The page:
Hong Kong is having to weather a series of negative economic and financial blows as it faces into the second half of 2022 and beyond.
Interest rate hikes, slower economic growth and the record loss of its de facto sovereign wealth fund, the Exchange Fund, have all come together and signal that the economy still has some hurdles to clear before it can start to grow robustly.
On July 31, Financial Secretary Paul Chan warned he may have to lower the city’s full-year GDP growth forecast again due to the worsening of global economy. At the time of the budget in February, he had set the growth target at 3.5% but has already cut this to between 1% and 2%.
Three days before Chan's warning about growth, Hong Kong’s de facto central bank, the Hong Kong Monetary Authority (HKMA), raised local interest rates to 2.75%, their highest level since 2019, by copying the Federal Reserve's decision to hike US rates by 75 basis points for the second consecutive month. At the same time, HKMA chief executive Eddie Yue warned of further interest rate hikes in coming months.
The Hong Kong dollar’s currency peg to the US dollar has upped the pressure on the HKMA's Exchange Fund to defend the Hong Kong dollar’s trading range between HK$7.75 to HK$7.85 to the US dollar. HKMA has done so 23 times since May this year because of a strong US dollar.
HKMA announced on July 29 that the Exchange Fund had recorded an investment loss of HK$144.2 billion ($18.4 billion) in the first half of 2022 amid the slump in global bond and equity markets.
It was the fund’s biggest investment loss since it started to report half-yearly in 2004.
It lost money in almost all asset classes: HK$55.9 billion in bonds, HK$8.5 billion in Hong Kong equities, and HK$73.2 billion in other equities.
The unfavourable foreign exchange on non-Hong Kong dollar assets also contributed HK$12.8 billion to the losses.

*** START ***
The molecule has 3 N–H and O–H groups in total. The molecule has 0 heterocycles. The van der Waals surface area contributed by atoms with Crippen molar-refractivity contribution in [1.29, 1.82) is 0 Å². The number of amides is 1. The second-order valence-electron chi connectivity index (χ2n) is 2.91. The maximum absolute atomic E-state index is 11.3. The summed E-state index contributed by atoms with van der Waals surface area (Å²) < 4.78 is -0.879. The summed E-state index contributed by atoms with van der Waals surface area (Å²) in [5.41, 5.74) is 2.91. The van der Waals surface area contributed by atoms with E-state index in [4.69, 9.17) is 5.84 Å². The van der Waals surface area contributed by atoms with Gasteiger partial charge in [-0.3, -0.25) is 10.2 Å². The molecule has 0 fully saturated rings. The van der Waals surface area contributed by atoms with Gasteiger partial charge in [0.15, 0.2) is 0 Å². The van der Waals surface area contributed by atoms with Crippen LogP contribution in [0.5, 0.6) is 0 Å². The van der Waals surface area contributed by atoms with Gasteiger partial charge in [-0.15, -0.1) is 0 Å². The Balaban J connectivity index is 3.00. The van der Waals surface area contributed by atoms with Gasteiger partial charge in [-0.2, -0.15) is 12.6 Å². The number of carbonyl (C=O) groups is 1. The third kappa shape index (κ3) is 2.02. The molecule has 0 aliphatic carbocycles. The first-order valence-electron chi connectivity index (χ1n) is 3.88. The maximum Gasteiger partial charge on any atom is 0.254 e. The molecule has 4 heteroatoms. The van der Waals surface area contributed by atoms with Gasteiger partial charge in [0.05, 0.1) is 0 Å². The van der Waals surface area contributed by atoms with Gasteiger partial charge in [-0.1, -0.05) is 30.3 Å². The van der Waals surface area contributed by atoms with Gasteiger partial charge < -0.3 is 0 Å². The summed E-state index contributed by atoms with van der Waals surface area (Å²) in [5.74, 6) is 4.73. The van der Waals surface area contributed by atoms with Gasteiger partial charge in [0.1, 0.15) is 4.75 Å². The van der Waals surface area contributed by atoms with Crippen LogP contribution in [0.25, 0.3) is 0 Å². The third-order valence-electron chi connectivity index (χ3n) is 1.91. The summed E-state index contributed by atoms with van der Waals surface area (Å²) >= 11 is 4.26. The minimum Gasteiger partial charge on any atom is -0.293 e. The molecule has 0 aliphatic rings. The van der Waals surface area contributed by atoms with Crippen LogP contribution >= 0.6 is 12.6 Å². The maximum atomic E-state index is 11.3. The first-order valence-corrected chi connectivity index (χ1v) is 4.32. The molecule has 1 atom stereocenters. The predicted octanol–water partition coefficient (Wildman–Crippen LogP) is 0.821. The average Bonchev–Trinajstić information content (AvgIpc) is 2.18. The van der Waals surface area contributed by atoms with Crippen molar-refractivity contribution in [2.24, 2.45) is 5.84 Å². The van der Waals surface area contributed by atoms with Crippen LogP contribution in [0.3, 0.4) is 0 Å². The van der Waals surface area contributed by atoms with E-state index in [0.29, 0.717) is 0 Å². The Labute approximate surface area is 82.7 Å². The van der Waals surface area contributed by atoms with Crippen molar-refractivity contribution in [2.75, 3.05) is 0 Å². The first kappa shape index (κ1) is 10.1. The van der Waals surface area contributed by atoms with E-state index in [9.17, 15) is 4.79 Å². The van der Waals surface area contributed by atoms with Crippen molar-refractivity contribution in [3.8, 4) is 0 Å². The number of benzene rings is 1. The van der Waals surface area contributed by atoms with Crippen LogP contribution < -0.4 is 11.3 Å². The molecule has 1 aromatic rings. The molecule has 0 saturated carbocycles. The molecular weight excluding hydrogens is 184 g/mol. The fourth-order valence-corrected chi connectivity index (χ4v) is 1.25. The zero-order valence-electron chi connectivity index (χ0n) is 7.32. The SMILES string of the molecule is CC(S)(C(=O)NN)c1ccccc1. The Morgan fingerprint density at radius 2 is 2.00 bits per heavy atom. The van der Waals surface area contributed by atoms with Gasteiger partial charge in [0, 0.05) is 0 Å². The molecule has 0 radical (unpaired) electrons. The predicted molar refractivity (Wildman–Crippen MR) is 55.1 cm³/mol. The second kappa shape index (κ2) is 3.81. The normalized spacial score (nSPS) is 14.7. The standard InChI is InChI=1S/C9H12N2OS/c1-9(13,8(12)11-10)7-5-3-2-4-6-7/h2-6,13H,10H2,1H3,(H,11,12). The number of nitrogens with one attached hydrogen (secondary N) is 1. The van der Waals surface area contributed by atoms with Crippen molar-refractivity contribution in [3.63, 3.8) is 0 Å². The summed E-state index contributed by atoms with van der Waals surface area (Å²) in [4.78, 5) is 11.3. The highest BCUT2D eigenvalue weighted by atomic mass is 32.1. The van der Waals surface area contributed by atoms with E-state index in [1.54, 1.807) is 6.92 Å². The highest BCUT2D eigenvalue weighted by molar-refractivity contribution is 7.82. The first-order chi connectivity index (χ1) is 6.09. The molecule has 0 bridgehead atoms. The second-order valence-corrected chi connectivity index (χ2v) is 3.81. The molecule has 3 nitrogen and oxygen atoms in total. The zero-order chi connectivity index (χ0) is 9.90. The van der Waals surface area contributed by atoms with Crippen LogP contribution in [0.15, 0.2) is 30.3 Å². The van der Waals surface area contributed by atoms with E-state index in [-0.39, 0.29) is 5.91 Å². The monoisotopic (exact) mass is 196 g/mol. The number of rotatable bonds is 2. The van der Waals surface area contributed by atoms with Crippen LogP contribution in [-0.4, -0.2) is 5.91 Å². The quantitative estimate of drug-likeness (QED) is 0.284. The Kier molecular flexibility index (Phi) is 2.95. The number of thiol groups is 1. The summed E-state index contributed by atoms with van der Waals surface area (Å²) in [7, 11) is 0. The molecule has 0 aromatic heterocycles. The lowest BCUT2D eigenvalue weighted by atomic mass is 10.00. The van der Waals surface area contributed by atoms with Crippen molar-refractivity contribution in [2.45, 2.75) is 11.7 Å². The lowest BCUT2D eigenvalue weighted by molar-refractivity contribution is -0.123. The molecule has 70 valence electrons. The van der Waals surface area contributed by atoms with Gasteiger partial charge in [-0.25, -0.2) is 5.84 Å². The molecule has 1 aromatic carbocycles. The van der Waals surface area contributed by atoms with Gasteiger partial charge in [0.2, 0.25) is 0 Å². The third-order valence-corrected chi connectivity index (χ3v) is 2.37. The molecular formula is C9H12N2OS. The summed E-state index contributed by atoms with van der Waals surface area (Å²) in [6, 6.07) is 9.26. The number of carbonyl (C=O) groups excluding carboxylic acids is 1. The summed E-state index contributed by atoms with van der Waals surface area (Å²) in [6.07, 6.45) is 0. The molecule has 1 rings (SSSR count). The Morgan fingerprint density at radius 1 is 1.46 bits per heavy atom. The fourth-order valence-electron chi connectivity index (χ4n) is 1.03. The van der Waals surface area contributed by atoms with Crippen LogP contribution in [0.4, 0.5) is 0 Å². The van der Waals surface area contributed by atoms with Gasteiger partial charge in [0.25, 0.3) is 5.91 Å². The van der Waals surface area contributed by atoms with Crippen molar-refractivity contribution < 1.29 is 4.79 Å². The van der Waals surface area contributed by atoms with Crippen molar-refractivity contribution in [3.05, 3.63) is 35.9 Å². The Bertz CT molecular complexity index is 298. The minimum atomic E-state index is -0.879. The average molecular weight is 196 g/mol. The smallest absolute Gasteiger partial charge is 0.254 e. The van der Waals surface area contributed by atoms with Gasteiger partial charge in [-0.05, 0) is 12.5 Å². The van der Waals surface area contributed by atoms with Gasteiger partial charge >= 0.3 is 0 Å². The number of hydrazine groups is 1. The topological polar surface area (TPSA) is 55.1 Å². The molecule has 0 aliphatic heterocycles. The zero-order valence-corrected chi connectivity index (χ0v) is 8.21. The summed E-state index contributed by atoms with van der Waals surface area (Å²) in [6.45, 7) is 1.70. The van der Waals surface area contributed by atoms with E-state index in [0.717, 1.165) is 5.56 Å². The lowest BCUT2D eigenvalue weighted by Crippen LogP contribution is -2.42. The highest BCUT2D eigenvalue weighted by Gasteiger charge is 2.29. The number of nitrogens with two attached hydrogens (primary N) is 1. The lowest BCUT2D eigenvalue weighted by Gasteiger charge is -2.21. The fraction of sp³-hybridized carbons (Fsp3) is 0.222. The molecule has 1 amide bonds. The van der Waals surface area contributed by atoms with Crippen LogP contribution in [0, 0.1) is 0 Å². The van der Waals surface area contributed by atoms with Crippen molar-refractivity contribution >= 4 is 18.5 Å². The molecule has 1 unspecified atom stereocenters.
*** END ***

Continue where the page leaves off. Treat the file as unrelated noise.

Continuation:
It made only HK$6.2 billion of gains from other investments, but this was down to the change in valuation of the investments held by subsidiaries up to the end of March. Second-quarter data are not yet available.
The Exchange Fund's total assets stood at HK$4.21 trillion ($536.3 billion) at the end of June 2022, decreased 7.9%, or HK$359.7 billion from the end of 2021. Accumulated surplus stood at HK$607.9 billion.
The HKMA does not disclose its return rate of investment, however, Yue noted that the investment loss of HK$144.2 billion accounted for 3.4% of the total assets, which is smaller than the losses registered by global bond and equity markets.
He pointed out the Bloomberg Global Aggregate Total Return Index was down 14%, and the MSCI All Country World Index by 21% in the first half of 2022.
“Looking ahead into the second half of 2022, challenging global investment conditions will continue to linger,” Yue said. “We believe the investment environment will continue to be tough for the remaining part of the year.”
“Notwithstanding the volatile market conditions, the Exchange Fund will adhere to its investment principle of ‘capital preservation first while maintaining long-term growth’ without being distracted by fluctuations in short-term returns,” he said.
“The HKMA will continue to diversify investments to further stabilise the Exchange Fund’s returns with a view to achieving its long-term investment objectives,” he added.
Although Hong Kong didn't perform well economically and financially in the first half of 2022, Tai Hui, chief market strategist, Asia Pacific at JP Morgan Asset Management believes that more than other factors, reopening the economy, will provide Hong Kong with its biggest growth momentum in the second half.
“In the next six months, the most important area is going to be on the progress of us reopening our borders and reopening our economy,” said Hui.
“Whether that's with China or with other economies around the world, I think that will give us a bit more of growth momentum. So, I would say I'm cautiously optimistic [about Hong Kong economy],” Hui said.
The local market is focusing on whether its commercial banks will raise their prime rates following HKMA’s rate hike, which could add pressure to the housing market.
“The liquidity situation in Hong Kong still allows a bit of a spread between US dollar interest rates and Hong Kong dollar interest rates, which means that commercial banks in Hong Kong don't yet have the urgency to raise their prime rates yet,” said Hui.
“Obviously that could put some pressure on home prices, but HKMA has done a lot of work on macroprudential measures trying to manage mortgagees’ ability to service their debt,” he said.”
“I'm not expecting a significant default in Hong Kong housing market,” he said, noting that interest costs are still relatively low in Hong Kong.